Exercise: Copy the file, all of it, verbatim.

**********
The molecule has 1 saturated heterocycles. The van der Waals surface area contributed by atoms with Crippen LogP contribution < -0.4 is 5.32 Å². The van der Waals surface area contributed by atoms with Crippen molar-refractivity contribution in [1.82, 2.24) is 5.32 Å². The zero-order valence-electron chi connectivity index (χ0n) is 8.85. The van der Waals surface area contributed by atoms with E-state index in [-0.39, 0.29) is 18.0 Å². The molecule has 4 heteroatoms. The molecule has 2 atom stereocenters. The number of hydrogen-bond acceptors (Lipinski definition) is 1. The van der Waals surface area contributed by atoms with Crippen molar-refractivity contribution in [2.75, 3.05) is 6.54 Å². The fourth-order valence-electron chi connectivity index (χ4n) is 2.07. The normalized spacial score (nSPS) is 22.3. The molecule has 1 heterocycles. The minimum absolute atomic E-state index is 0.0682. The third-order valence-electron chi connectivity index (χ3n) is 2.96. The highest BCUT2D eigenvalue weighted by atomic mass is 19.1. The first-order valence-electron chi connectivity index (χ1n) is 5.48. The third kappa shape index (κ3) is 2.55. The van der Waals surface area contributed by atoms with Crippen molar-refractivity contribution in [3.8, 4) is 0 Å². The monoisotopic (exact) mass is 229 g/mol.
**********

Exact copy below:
The molecule has 1 saturated heterocycles. The van der Waals surface area contributed by atoms with Crippen LogP contribution < -0.4 is 5.32 Å². The van der Waals surface area contributed by atoms with Crippen molar-refractivity contribution in [1.82, 2.24) is 5.32 Å². The zero-order valence-electron chi connectivity index (χ0n) is 8.85. The van der Waals surface area contributed by atoms with E-state index in [-0.39, 0.29) is 18.0 Å². The molecule has 4 heteroatoms. The molecule has 2 atom stereocenters. The number of hydrogen-bond acceptors (Lipinski definition) is 1. The van der Waals surface area contributed by atoms with Crippen molar-refractivity contribution in [2.75, 3.05) is 6.54 Å². The fourth-order valence-electron chi connectivity index (χ4n) is 2.07. The normalized spacial score (nSPS) is 22.3. The molecule has 1 heterocycles. The minimum absolute atomic E-state index is 0.0682. The third-order valence-electron chi connectivity index (χ3n) is 2.96. The highest BCUT2D eigenvalue weighted by atomic mass is 19.1. The first-order valence-electron chi connectivity index (χ1n) is 5.48. The third kappa shape index (κ3) is 2.55. The van der Waals surface area contributed by atoms with Crippen molar-refractivity contribution in [3.8, 4) is 0 Å². The monoisotopic (exact) mass is 229 g/mol.